You’ve worked with director Taika Waititi several times. How did you come to collaborate on Jojo Rabbit?
I had worked on three films with Taika prior to Jojo Rabbit, all of which were career highlights for different reasons. We had our son, Austin, in 2016 so I had been busy being mama and doing a couple of smaller films since then. I had some contact with Taika and producer Carthew Neal over this period which ended up with them asking me to join them in Prague — it was an exciting prospect to be working in Prague and with Taika again — you always know something special will come of it. My husband, Tom Eagles, was editor on the project too, so it was a great family adventure.
What was the process of transforming Waititi into Jojo Rabbit’s imaginary friend, Hitler?
Taika was never meant to be a carbon copy of Hitler; he is Jojo’s imaginary version. We decided on the obvious iconic references the hair silhouette, moustache and jammed from there. Having worked with Taika in an acting and directing combination before, I knew that we would need to keep the makeup as streamlined as possible because he has so much going on. We had obviously decided not to go down the exact replication route. I was working with a Maori actor playing a Caucasian character so needed to find a place that felt comfortable to us all in finding this new version of Hitler.
I decided that lightening his skin tone by a few shades would be enough to take Taika there. I used the Skin Illustrator gels to do some shading under the eyes and nasolabial folds. We also wanted to nudge his ear profile out a little. Taika has quite petite ears with a tight profile to his head and Hitler had quite prominent ears — we thought this
could be an interesting subtle nod. I worked with Jack Firman, a local fabricator and prosthetic artist, and came up with a small vacuum form design that was pushed in behind Taika’s ears and held in place with silicone. The moustache was obviously a key part of the character, I researched various versions of Hitler’s moustache over the years, and worked out a silhouette that worked best with Taika’s face.
Where there any challenges in making up Waititi as Hitler considering he was also the director?
Always! From previous experience, I knew that I have to be nimble and expedient in my application and maintenance with Taika. I have limited time with him in the chair and he’s often multi-tasking when I do have him! I often had to spilt the process between blocking scenes, or start the process in the trailer and finish up on set, so I needed to be ready to move at all times. There were advantages to having the director as a lead character too. It’s why I chose to do his hair and makeup myself. It’s precious one-on-one time that I wouldn’t otherwise have with the director to discuss subtleties of design choices.
What did the look for Thomasin McKenzie’s Elsa entail to portray she had been hiding in an attic?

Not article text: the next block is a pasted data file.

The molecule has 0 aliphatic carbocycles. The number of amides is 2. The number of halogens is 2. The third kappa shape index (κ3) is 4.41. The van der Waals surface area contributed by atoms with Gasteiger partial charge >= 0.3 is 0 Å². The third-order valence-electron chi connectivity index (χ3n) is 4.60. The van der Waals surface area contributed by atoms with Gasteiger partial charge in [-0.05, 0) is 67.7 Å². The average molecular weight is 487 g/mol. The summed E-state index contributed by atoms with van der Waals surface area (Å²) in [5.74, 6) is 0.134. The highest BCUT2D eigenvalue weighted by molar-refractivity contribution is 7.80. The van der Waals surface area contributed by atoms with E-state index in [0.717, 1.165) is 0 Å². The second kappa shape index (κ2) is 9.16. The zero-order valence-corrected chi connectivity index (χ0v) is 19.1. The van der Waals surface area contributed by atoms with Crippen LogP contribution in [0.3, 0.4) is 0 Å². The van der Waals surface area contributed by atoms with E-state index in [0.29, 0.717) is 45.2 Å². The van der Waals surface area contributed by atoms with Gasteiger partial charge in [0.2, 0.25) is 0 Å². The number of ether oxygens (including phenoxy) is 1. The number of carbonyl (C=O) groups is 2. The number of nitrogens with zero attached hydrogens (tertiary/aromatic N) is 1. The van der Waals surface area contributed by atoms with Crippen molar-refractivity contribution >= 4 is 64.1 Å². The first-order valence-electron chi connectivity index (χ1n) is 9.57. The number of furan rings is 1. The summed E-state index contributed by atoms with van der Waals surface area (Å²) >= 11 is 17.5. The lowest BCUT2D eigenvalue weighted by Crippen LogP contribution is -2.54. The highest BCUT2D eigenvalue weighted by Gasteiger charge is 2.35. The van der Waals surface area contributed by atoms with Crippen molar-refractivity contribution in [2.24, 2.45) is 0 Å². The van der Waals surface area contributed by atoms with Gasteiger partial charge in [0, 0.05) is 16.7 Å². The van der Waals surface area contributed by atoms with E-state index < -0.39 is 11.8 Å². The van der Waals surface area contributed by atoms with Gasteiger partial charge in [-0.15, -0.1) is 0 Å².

We wanted Elsa to look like she had realistically been hiding in this space for some time without access to normal bathing, but not totally neglected. I have some favorite
products that give that lived-in look to clean hair so we massaged these into the roots mainly. Thomasin has such natural radiance that we basically used her own skin with
minimal anti-shine, and did a very washy dirt breakdown that made sure she didn’t look fresh and sparkly clean, but not downtrodden and filthy.
What sort of research did you do for this project?
I researched the period extensively. I basically researched how it all really looked, then proceeded to break the characters down separately including contemporary references. Taika has a very specific aesthetic that is kind of irreverent and unique and separate from whatever time period the story is set in. It’s like I did the research to understand how and what rules I was going to be asking my team to break. Taika wanted there to be a timeless, almost contemporary aesthetic — of course referencing the period looks but not strictly adhering to the rules.
How did you create the scar on Roman as Jojo Rabbit?
I worked closely with Jack Firman to design the scars. Taika didn’t want the scars to be too horrific or distracting after the reveal, so we experimented with different levels and
placements to find something we were all comfortable with. Jack sculpted the scars to make Pros-Aide transfers which were applied and coloured daily by Andrea McDonald.
What was the design process like for Sam Rockwell as Captain Klenzendorf and Rebel Wilson as Fraulein Rahm?
Captian K was a great character to realize. Taika wanted him to look a little rough around the edges to show his fatigue and disenchantment with the regime — we chose to have his hair a little grown out and not impeccably styled, some stubble which was out of character for a man of his rank. Sam was keen to explore the fact that his character had been really celebrating his sexual liberation so wanted there to be quite a full on camp element and there was a lot of dialogue and testing between us to find that sweet spot. We decided to go with smeary, greasy rock-n-roll eyes that were a great element in the final beaten look.
Rebel was equally as engaged in the design process for her character. We had several Skype meetings before her arrival to make sure that we were on the same page. Rebel had some great offers regarding her character’s hairstyling so we definitely collaborated closely utilizing resource material to find the right silhouette for her.
Words Shannon Levy
Photos Kimberley French, Larry Horricks/20th Century Fox